Dwarf irregulars were the first systems to which synthetic CMD analyses were applied. HST has had a large impact on studies of these systems. The high spatial resolution of its cameras have allowed Dohm-Palmer et al. (1998) and Dohm-Palmer et al. (2002) to spatially resolve and measure the SF activity over the last 0.5 Gyr in all the sub-regions of the dIrrs Gr8 and Sextans A, close to the borders of the LG. The resulting space and time distribution of the SF, with lightening and fading of adjacent cells, is intriguingly reminiscent of the predictions of the stochastic self-propagating SF theory proposed by Seiden, Schulman, & Gerola (1979) 30 years ago. The HST/ACS is currently providing the deepest and tighter CMDs of dIrrs ever obtained, likely to remain unequalled for a very long time. These spectacular CMDs reach well below the oldest MSTO and allow the derivation of the SFH back to a Hubble time ago. The first of such impressive studies is that of Leo A (Cole et al. 2007), whose CMD and SFH are plotted in Fig. 4. In Leo A the star formation activity was present, although quite low, at the earliest epochs, and 90% of the activity occurred in the last 8 Gyr, with the main peak around 2 Gyr ago and a secondary peak a few hundreds Myr ago. Once again, the results obtained so far show that dIrrs experience a rather continuous star formation since the earliest epochs, but with significant peaks and gasps.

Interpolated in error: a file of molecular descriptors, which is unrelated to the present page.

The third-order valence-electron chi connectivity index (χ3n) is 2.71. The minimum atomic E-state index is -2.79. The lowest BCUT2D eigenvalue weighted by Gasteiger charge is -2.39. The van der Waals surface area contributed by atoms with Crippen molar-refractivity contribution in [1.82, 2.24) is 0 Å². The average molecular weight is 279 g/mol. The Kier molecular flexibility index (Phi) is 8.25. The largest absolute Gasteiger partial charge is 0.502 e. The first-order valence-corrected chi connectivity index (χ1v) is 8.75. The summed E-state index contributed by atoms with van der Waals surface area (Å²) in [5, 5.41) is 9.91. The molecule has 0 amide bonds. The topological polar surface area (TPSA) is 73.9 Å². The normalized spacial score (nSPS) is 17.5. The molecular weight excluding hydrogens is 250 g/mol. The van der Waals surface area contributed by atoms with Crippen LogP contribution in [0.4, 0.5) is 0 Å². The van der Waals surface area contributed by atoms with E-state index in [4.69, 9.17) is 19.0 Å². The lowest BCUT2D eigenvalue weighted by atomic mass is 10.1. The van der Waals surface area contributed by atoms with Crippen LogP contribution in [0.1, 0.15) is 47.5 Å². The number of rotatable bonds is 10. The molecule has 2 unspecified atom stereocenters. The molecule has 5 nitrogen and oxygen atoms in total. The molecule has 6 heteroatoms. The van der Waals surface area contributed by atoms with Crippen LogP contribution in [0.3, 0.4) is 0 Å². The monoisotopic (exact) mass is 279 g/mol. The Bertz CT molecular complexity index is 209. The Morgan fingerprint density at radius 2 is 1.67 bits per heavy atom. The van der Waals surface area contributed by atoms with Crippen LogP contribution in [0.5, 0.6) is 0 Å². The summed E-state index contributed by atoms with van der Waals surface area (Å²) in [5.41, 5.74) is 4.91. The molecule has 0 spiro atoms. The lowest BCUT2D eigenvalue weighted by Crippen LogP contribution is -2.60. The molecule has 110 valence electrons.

To find SFHs peaked at earlier epochs one needs to look at early-type dwarfs: dEs, dSphs and even transition-type dwarfs clearly underwent their major activity around or beyond 10 Gyr ago. The latter also have significat activity at recent epochs (e.g. Young et al. 2007). The former have few (or no) episodes of moderate activity in the last several Gyrs (e.g. Smecker-Hane et al. 1996, Hurley-Keller et al. 1998, Hernandez, Gilmore & Valls-Gabaud 2000, Dolphin 2002, Dolphin 2005).
The beautiful CMDs from Carme Gallart's L-CID HST program on 6 dwarfs of different type (two dIrrs, two dSphs and two transition type, see Hidalgo et al. this volume) promise to provide SFHs of unprecedented time resolution for external galaxies. Another interesting project is trying to treat homogeneously all the LG galaxies observed with the HST/WFPC2, deriving the CMDs of their resolved populations in a self-consistent way (Holtzman et al. 2006) and the corresponding SFH with the same technique and assumptions (Dolphin et al. in preparation, see also Dolphin 2005). Homogeneous data sets and analyses are valuable to obtain a uniform overview of the properties of the different galaxies in the LG.